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Relying on the Information of Interested Parties
Paul Milgrom and John Roberts
The RAND Journal of Economics
Vol. 17, No. 1 (Spring, 1986), pp. 18-32
Stable URL: http://www.jstor.org/stable/2555625
Page Count: 15
You can always find the topics here!Topics: Games, Skepticism, Mechanism design, Nash equilibrium, Relevant alternatives, Information relevance, Persuasion, Prices, Economic regulation, Economic theory
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We investigate the conventional wisdom that competition among interested parties attempting to influence a decisionmaker by providing verifiable information elicits all relevant information. We find that, if the decisionmaker is strategically sophisticated and well informed about the relevant variables and about the preferences of the interested party or parties, competition may be unnecessary to achieve this result. If the decisionmaker is unsophisticated or not well informed, competition is not generally sufficient. If the interested parties' interests are sufficiently opposed, however, or if the decisionmaker is seeking to advance the parties' welfare, then competition can reduce or even eliminate the decisionmaker's need for prior knowledge about the relevant variables and for strategic sophistication. In other settings only the combination of competition among information providers and a sophisticated skepticism is sufficient to allow effective decisionmaking.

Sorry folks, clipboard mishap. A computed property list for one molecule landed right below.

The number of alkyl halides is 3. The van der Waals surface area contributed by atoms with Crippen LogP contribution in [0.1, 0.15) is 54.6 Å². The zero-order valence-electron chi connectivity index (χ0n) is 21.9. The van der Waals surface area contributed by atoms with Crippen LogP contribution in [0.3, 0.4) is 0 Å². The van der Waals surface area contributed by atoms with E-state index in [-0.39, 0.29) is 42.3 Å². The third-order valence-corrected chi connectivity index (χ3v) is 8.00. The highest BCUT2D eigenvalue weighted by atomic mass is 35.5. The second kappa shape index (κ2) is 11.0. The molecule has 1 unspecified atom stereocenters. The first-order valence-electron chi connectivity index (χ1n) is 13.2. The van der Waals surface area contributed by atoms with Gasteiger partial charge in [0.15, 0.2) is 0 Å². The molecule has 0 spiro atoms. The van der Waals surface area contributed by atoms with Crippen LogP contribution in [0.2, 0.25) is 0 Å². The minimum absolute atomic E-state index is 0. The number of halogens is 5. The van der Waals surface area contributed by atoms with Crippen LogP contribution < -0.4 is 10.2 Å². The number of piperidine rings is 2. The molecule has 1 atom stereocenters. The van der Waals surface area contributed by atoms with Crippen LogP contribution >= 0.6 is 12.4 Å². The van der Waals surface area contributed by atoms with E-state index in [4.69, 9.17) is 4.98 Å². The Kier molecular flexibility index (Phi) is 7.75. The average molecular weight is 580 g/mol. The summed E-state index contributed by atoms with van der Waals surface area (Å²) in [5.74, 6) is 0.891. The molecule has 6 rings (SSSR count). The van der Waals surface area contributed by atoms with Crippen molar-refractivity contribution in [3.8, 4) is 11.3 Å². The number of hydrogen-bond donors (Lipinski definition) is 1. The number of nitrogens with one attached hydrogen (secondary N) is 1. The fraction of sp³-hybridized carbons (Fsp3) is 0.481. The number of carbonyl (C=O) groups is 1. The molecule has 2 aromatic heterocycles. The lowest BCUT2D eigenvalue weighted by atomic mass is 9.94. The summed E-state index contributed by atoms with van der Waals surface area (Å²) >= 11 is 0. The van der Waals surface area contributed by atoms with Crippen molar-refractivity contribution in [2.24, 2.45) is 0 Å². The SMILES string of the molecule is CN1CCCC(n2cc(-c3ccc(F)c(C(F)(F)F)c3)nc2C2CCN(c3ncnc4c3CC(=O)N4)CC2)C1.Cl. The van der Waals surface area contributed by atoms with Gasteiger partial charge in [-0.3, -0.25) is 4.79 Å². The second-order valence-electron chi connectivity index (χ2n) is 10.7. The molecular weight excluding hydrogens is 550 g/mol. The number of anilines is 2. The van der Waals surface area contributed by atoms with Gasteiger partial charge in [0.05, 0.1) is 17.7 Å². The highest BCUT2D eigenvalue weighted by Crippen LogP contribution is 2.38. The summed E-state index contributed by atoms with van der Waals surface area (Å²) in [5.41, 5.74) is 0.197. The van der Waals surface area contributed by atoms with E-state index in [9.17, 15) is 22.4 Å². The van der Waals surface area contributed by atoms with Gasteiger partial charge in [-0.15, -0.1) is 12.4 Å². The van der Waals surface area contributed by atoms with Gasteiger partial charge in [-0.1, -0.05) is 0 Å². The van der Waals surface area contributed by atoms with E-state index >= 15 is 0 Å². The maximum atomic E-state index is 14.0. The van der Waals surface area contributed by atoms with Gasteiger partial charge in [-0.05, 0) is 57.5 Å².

The RAND Journal of Economics © 1986 RAND Corporation